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Kit on synthetic drugs helps parents

Feb. 16, 2012 at 12:20 PM   |   Comments

WASHINGTON, Feb. 16 (UPI) -- U.S. officials Thursday released a kit to help parents and other adults talk with teens and spot the growing problem of synthetic drugs.

The release followed a meeting that included White House Drug Policy Director Kerlikowske and public health and safety officials. Participants included high-level officials from the Department of Health and Human Services, the Drug Enforcement Administration, the Department of State, the Department of Defense, the Community Anti-Drug Coalitions of America and the American Association of Poison Control Centers, the White House said.

The information kit includes a slidecast about synthetic drugs, a corresponding podcast and video and a printable guide "so parents can present details on what to look for, what the street names are and what the effects of these substances are to others in their community," officials said in a release.

The kit is available at The Partnership at Drugfree.org Web site and is part of a "Parents360" community education program funded by the U.S. Department of Justice's Bureau of Justice Assistance.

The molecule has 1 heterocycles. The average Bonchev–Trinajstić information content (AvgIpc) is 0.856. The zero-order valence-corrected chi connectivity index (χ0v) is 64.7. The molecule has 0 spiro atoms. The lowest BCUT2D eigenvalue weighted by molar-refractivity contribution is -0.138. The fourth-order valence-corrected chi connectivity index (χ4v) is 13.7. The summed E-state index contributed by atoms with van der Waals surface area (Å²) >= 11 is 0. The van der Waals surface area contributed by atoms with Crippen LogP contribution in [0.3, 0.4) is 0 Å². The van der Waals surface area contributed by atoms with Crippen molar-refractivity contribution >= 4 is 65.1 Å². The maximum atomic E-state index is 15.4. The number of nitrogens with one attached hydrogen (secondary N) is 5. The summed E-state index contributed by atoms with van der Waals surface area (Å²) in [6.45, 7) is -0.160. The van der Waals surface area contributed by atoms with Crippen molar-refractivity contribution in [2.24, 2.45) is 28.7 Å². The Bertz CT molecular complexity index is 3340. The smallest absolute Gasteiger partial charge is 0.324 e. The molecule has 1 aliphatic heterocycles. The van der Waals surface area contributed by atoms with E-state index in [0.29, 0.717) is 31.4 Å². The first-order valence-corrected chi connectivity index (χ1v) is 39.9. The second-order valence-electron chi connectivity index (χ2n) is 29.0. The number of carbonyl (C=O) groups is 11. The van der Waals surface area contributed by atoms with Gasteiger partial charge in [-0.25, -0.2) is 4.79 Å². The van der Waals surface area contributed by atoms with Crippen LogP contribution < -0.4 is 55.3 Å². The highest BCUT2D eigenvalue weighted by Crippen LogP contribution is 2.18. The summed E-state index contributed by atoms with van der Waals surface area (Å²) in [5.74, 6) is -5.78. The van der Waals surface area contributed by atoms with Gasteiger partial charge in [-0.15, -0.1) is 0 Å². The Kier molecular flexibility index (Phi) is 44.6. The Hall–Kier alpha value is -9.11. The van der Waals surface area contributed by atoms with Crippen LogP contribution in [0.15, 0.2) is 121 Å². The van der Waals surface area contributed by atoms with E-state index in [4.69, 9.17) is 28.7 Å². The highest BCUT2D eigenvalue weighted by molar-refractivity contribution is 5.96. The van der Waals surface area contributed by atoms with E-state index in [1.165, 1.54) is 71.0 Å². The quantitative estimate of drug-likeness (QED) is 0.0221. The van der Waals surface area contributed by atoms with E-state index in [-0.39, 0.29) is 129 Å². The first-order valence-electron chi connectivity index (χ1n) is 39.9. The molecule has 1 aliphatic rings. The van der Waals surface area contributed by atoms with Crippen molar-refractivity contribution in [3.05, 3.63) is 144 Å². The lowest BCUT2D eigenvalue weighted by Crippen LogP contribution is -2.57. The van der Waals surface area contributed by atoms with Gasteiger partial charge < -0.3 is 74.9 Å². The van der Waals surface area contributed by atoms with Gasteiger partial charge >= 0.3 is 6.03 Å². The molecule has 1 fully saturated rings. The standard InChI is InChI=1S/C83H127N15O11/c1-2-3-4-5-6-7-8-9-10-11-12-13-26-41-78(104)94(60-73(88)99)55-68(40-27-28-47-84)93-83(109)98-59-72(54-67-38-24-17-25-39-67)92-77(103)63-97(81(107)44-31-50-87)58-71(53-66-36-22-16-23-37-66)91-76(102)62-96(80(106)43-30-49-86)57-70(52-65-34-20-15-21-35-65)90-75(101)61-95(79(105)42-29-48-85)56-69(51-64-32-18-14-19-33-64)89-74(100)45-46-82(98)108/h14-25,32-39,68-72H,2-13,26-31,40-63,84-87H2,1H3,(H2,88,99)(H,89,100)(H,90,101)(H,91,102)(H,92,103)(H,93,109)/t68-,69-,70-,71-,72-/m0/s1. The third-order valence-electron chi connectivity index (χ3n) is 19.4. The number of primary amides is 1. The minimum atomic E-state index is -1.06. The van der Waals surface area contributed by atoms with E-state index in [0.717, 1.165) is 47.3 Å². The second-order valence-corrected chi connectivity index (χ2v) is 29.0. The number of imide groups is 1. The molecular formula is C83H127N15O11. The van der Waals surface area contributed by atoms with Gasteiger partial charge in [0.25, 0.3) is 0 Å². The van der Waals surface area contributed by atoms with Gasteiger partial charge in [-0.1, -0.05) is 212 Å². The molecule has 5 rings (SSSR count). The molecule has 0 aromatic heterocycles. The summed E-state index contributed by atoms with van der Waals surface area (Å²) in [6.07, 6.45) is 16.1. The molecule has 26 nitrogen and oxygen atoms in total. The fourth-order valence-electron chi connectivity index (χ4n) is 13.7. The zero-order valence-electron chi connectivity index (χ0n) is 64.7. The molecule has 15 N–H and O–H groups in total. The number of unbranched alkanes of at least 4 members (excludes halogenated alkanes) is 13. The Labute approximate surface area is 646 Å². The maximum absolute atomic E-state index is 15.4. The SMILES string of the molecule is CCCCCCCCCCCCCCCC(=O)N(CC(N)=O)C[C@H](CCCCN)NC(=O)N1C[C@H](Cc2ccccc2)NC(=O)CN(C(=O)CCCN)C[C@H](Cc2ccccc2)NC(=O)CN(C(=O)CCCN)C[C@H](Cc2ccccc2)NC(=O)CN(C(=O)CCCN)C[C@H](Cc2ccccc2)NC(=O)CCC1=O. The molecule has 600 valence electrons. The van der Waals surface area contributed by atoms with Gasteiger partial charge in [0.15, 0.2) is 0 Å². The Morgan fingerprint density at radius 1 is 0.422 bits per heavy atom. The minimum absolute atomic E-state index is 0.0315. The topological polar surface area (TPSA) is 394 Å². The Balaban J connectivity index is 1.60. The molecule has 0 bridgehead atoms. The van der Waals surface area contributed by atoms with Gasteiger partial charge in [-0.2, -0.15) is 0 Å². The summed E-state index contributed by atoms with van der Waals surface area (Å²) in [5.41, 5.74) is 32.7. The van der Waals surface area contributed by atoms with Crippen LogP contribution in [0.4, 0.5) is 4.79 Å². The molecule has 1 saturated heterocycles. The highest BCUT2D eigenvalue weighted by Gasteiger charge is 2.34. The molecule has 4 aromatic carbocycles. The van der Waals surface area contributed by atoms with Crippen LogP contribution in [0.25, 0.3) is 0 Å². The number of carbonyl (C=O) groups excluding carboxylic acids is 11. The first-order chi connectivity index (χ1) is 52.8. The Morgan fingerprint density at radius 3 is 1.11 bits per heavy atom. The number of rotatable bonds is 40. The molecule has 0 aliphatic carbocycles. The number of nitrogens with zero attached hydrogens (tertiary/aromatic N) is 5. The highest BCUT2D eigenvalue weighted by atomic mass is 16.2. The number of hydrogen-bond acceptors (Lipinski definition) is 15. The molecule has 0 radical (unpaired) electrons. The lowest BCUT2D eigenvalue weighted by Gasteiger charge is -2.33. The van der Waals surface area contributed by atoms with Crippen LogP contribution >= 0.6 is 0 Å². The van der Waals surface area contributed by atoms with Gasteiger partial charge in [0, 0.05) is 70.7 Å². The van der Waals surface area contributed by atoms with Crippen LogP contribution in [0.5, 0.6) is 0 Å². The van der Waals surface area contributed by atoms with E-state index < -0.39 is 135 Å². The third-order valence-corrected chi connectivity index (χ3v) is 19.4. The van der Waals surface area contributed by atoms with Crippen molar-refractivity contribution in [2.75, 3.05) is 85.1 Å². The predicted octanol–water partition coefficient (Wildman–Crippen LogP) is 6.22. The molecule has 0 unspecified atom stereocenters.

"Synthetic drugs like Spice, K2, and 'bath salts' are a serious threat to the health and safety of young people throughout America," Kerlikowske said in the statement.

The statement said synthetic drugs are often marketed as legal, and are sometimes labeled "herbal incense" or "bath salts" and sold in small pouches or packets over the Internet, in tobacco and smoke shops, drug paraphernalia shops, gas stations and convenience stores.

In December, the National Institute on Drug Abuse said one in nine high school seniors had used "Spice" or "K2" over the past year. That made synthetic marijuana the second most frequently used illicit drug, after marijuana, among high school seniors.

© 2012 United Press International, Inc. All Rights Reserved. Any reproduction, republication, redistribution and/or modification of any UPI content is expressly prohibited without UPI's prior written consent.
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